Communicating with our origins and heritage
Sep 22 2013
Christie’s has chosen this opportune moment to announce their first sale in India, on December 19, 2014. Scheduled to be held at the Taj Mahal Palace Hotel in Mumbai, art lovers can now look forward to more exciting times in India’s world of art.
Christie’s South Asian Modern and Contemporary Art sale also brought into focus Syed Haider Raza, and proved that his work is fast becoming among the most coveted the world over. Raza’s depiction of a village in Italy, created from imagination, has just scored over others at Christie’s Fall sale which featured “95 exceptional works” by Indian modern masters including Tyeb Mehta, Francis Newton Souza, Akbar Padamsee, Maqbool Fida Husain and Vasudeo S Gaitonde. Works by renowned contemporary artists, Subodh Gupta, Bharti Kher and Jitish Kalat, who are usually seen in most international art auctions, were also part of the sale.
Raza’s depiction of an Italian village Village en Fête was painted in 1953 and has been mentioned in Christie’s press release prior to the sale as “the largest work from the period to come to auction”. The painting which is 40” x 48”(approximately) has been rendered in oils on board and was correctly estimated by Christie’s between $550,000 and $750,000. At the auction held on August 17, the painting saw some animated bidding and was sold for $723,750. The painting is also considered important because it “marked the pivotal moment when Raza would fully embrace the medium of oil painting and in doing so further his ambition in scale, technique and composition”. Described as “an austere geometric landscape”, the painting can certainly be recognised as a pointer to the influence that European art had on Raza during the 1950s.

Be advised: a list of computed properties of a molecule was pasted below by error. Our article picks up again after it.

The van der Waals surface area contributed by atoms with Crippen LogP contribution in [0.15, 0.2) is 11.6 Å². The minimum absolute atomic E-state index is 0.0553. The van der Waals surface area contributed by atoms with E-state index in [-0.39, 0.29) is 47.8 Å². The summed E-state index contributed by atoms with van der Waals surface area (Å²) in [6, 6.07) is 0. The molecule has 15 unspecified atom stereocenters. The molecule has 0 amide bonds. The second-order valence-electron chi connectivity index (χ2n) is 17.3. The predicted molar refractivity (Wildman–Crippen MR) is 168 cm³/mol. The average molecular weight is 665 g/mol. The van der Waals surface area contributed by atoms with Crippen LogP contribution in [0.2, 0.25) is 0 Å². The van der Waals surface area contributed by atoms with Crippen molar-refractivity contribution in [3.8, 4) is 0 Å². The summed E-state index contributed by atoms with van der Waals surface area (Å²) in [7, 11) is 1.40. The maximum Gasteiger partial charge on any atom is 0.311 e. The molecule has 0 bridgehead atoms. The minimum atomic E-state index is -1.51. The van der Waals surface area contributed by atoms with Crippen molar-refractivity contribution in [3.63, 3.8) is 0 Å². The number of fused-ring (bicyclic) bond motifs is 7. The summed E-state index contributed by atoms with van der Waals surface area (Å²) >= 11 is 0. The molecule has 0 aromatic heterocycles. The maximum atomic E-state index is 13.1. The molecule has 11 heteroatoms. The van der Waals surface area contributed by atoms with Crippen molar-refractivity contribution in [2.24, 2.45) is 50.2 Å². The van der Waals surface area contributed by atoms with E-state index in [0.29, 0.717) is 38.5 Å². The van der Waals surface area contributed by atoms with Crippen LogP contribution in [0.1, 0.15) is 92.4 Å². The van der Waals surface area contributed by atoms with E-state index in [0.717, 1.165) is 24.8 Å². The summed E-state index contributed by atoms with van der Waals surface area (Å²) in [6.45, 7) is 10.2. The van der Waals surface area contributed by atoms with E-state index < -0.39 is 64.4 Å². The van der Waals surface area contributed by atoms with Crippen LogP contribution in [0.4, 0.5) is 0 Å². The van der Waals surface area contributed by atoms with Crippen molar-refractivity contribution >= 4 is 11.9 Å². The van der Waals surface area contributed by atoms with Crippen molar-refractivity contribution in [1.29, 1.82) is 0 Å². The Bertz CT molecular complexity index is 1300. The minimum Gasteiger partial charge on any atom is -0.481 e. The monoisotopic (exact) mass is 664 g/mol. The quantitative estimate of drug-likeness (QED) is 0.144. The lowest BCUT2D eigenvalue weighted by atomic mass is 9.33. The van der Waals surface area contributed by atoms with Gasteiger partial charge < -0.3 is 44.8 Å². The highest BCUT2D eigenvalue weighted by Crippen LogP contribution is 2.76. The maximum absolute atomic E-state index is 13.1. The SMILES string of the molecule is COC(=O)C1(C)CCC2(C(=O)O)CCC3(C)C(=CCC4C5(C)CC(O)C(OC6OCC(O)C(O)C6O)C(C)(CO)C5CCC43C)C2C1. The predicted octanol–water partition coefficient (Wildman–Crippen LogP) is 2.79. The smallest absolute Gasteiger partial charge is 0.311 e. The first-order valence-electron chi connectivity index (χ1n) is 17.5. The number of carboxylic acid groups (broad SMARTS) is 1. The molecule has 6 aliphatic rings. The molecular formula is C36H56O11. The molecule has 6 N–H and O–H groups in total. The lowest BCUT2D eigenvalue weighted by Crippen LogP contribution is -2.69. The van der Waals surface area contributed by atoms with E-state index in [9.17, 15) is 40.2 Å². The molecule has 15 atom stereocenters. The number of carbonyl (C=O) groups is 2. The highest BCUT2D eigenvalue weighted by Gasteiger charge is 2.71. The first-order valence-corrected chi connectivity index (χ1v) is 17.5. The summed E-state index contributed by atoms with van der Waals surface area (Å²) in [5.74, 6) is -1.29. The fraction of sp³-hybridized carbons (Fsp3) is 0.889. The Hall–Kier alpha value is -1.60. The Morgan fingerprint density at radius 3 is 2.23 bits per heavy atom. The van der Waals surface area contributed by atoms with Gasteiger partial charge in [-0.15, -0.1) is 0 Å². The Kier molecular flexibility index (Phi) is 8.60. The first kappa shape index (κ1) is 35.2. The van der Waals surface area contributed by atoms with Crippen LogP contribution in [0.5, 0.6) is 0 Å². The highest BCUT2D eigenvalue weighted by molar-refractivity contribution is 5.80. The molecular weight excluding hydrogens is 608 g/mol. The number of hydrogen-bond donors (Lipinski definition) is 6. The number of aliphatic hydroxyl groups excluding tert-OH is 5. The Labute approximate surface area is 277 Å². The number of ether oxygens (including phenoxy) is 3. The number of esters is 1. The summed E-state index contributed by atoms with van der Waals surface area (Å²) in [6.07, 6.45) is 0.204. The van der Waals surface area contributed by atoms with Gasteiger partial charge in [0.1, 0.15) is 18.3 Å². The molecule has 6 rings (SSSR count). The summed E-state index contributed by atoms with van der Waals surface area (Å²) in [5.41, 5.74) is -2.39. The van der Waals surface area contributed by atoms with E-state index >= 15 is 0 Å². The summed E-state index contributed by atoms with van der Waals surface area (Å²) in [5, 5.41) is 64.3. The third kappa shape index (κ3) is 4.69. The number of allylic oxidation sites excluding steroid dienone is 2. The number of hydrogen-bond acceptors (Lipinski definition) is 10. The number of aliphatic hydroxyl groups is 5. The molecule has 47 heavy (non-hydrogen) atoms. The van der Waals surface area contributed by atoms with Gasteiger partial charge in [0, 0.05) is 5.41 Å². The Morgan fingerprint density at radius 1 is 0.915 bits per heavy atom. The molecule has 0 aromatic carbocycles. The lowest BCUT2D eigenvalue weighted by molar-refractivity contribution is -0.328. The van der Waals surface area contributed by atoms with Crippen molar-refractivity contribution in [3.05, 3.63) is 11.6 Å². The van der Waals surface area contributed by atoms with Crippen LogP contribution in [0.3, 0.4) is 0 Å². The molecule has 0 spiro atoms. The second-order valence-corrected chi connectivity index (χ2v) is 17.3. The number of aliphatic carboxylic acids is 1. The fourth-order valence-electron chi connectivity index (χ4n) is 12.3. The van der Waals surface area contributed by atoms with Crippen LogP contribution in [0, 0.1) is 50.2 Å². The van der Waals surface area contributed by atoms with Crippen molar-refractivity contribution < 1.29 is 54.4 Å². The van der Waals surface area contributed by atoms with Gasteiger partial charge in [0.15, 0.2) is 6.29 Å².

Also part of the sale were other works by Raza which seem to reflect his yearning for his homeland, such as Jour de Liesse inspired by his personal collection of Indian miniatures and La Terre, which may be seen as a reflection of the lush green forests of Madhya Pradesh. These two paintings were estimated at $200,00-300,000 and $350,000-500,000 respectively. Physically dislocated from his homeland in this period, Raza’s landscapes “allowed Raza to reconnect and communicate with his own origins and heritage”.
(The writer is an author and a former art gallery owner)